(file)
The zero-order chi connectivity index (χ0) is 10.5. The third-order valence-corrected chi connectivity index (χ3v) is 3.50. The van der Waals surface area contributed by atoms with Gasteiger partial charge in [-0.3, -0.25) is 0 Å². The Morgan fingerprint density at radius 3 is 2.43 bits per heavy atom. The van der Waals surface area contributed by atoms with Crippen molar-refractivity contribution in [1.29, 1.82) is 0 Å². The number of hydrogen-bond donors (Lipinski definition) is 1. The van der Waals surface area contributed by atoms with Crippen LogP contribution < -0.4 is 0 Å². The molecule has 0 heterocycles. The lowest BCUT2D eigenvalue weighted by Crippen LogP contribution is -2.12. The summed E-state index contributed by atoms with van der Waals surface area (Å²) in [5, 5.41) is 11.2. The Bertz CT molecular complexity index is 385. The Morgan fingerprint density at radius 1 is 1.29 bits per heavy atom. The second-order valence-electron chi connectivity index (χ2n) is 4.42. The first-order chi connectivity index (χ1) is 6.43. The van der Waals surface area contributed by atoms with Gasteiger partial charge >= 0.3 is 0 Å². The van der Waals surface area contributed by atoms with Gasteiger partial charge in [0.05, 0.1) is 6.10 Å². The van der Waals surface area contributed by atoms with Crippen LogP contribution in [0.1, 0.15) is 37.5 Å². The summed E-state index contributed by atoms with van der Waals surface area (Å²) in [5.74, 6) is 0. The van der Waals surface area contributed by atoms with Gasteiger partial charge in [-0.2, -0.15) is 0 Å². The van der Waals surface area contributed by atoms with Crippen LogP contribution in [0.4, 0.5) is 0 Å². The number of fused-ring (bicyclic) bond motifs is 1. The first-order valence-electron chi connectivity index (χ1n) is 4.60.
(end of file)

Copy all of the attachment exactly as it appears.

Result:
The zero-order chi connectivity index (χ0) is 10.5. The third-order valence-corrected chi connectivity index (χ3v) is 3.50. The van der Waals surface area contributed by atoms with Gasteiger partial charge in [-0.3, -0.25) is 0 Å². The Morgan fingerprint density at radius 3 is 2.43 bits per heavy atom. The van der Waals surface area contributed by atoms with Crippen molar-refractivity contribution in [1.29, 1.82) is 0 Å². The number of hydrogen-bond donors (Lipinski definition) is 1. The van der Waals surface area contributed by atoms with Crippen LogP contribution < -0.4 is 0 Å². The molecule has 0 heterocycles. The lowest BCUT2D eigenvalue weighted by Crippen LogP contribution is -2.12. The summed E-state index contributed by atoms with van der Waals surface area (Å²) in [5, 5.41) is 11.2. The Bertz CT molecular complexity index is 385. The Morgan fingerprint density at radius 1 is 1.29 bits per heavy atom. The second-order valence-electron chi connectivity index (χ2n) is 4.42. The first-order chi connectivity index (χ1) is 6.43. The van der Waals surface area contributed by atoms with Gasteiger partial charge >= 0.3 is 0 Å². The van der Waals surface area contributed by atoms with Gasteiger partial charge in [0.05, 0.1) is 6.10 Å². The van der Waals surface area contributed by atoms with Crippen LogP contribution in [0.1, 0.15) is 37.5 Å². The summed E-state index contributed by atoms with van der Waals surface area (Å²) in [5.74, 6) is 0. The van der Waals surface area contributed by atoms with Gasteiger partial charge in [-0.2, -0.15) is 0 Å². The van der Waals surface area contributed by atoms with Crippen LogP contribution in [0.4, 0.5) is 0 Å². The number of fused-ring (bicyclic) bond motifs is 1. The first-order valence-electron chi connectivity index (χ1n) is 4.60.